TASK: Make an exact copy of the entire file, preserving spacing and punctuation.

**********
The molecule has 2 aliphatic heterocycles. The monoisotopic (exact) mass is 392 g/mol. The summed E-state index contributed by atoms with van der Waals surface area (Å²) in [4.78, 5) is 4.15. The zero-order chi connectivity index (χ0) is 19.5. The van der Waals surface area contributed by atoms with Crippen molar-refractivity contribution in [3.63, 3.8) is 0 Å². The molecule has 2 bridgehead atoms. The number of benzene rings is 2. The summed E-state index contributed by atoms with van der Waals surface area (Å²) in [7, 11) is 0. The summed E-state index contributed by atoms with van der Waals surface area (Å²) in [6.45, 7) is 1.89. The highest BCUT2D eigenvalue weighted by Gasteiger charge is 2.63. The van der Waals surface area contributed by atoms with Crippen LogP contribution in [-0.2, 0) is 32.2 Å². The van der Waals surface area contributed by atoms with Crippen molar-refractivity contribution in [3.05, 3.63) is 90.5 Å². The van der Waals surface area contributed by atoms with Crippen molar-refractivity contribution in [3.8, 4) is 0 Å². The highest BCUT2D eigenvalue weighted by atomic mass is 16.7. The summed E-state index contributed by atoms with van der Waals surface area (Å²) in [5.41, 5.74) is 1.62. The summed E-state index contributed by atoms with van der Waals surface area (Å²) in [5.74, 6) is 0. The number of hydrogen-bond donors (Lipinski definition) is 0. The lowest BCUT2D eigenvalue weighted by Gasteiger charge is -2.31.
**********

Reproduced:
The molecule has 2 aliphatic heterocycles. The monoisotopic (exact) mass is 392 g/mol. The summed E-state index contributed by atoms with van der Waals surface area (Å²) in [4.78, 5) is 4.15. The zero-order chi connectivity index (χ0) is 19.5. The van der Waals surface area contributed by atoms with Crippen molar-refractivity contribution in [3.63, 3.8) is 0 Å². The molecule has 2 bridgehead atoms. The number of benzene rings is 2. The summed E-state index contributed by atoms with van der Waals surface area (Å²) in [7, 11) is 0. The summed E-state index contributed by atoms with van der Waals surface area (Å²) in [6.45, 7) is 1.89. The highest BCUT2D eigenvalue weighted by Gasteiger charge is 2.63. The van der Waals surface area contributed by atoms with Crippen LogP contribution in [-0.2, 0) is 32.2 Å². The van der Waals surface area contributed by atoms with Crippen molar-refractivity contribution in [3.05, 3.63) is 90.5 Å². The van der Waals surface area contributed by atoms with Crippen molar-refractivity contribution in [3.8, 4) is 0 Å². The highest BCUT2D eigenvalue weighted by atomic mass is 16.7. The summed E-state index contributed by atoms with van der Waals surface area (Å²) in [5.41, 5.74) is 1.62. The summed E-state index contributed by atoms with van der Waals surface area (Å²) in [5.74, 6) is 0. The number of hydrogen-bond donors (Lipinski definition) is 0. The lowest BCUT2D eigenvalue weighted by Gasteiger charge is -2.31.